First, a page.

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Posted on 08-08-2013
Most people don’t give their eyes or their vision a second thought. These are the lucky ones…probably. An unknown number of people who don’t’ give their vision a second thought would be significantly better off if they did. Most eye doctors are content with providing lenses that help people see more clearly. Not that there’s anything wrong with that. But the eye exams performed by these doctors are very likely to ignore many problems that are directly linked to the visual process. Many people have symptoms like headaches, dry eyes, eye fatigue or discomfort, getting drowsy when reading, etc because their visual systems are not working the way they should. Similarly, children with learning difficulties, behavior problems, attention problems, poor coordination and developmental delays (particularly those on the autism spectrum) often have undiagnosed visual conditions that are intimately involved in the problems they are having.
“Vision is the brain’s way of touching.” Maurice Merleau-Ponty
The most basic visual skill is the ability to aim the eyes precisely, either to follow a moving target or to look quickly and accurately from one object to another. It is also important to be able to keep the eyes pointed at a particular object for some desired or needed length of time. This probably sounds pretty easy. It should be. You’re probably certain you do this all the time. This is not always the case. We are not always pointing our eyes exactly where we think we are. And while this may not be a big deal much of the time, it might be a bigger deal than you realize. And there’s no way to know exactly how this might be impacting your daily performance. It’s difficult to imagine how things could work differently because you have no way to make a comparison.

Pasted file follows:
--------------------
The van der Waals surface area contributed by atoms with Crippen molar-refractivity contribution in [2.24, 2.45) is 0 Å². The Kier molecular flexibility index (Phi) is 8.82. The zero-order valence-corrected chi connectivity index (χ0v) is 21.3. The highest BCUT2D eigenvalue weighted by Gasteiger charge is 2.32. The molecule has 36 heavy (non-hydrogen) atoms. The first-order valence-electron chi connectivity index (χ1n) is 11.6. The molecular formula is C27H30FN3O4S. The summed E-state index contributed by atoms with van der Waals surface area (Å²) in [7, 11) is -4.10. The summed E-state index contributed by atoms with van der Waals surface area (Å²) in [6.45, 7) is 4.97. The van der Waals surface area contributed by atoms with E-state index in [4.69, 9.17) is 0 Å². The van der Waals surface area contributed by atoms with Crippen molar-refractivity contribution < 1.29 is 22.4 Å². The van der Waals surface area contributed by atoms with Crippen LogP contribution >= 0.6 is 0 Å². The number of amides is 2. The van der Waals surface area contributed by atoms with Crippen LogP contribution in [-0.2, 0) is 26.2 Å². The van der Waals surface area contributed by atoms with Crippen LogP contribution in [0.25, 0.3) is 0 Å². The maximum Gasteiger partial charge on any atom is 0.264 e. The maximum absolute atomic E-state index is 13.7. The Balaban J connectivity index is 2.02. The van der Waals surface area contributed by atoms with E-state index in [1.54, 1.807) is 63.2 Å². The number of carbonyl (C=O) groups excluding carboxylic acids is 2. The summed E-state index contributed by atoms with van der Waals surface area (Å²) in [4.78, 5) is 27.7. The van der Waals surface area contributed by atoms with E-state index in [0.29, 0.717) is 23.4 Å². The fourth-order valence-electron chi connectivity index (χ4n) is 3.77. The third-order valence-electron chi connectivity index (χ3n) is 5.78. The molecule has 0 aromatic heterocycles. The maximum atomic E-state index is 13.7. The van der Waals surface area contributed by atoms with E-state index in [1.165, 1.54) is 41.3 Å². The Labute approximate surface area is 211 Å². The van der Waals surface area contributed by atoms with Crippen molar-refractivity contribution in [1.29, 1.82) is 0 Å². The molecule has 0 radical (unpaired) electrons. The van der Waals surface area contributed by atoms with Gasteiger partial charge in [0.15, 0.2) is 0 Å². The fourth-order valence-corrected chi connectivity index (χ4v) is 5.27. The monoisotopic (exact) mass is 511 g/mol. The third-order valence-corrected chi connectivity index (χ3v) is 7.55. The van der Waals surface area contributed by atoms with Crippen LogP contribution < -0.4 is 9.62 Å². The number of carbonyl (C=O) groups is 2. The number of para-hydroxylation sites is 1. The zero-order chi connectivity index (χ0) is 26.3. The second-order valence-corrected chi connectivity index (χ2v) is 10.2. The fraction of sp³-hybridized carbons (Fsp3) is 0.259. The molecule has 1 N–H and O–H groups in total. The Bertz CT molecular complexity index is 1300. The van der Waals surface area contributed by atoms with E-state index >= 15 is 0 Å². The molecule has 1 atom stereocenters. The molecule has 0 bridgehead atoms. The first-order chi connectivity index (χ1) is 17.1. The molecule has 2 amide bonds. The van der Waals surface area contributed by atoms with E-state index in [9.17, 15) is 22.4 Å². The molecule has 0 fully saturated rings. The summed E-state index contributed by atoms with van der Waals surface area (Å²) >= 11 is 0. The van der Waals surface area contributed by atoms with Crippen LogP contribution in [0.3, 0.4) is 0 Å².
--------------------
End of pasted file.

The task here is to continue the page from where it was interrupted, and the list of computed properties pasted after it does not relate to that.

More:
Everything we do takes more effort and yields reduced results when our eyes are not automatically and consistently aiming where we want, when we want. Most eye doctors do not consider this an issue unless there is some drastic reduction in the ability to aim the eyes because of a damage eye muscle, which is extremely rare. And yet, it is those of us with the subtle difficulties that often have the greatest reduction in performance and comfort as we perpetually struggle to adjust for this seemingly tiny error. And so I asked the question…(The following was presented at the Kraskin Invitational Skeffington Symposium on Vision, January 18, 2003 and includes some minor revisions. Do not be surprised if you find yourself chuckling, laughing, or perhaps groaning periodically as this was my intent. I have chosen not to add emoticons so you’re on your own.)
Don’t look at me that way. Why are you looking at me with one eye while your other eye seems to be more interested in something or someone else?
Are you looking at me? You could be intending to look at me. You might be trying to look at me. You might even be absolutely certain that you are in fact looking at me. To those of you who are successfully looking at me – I apologize for any inconvenience or discomfort this may cause.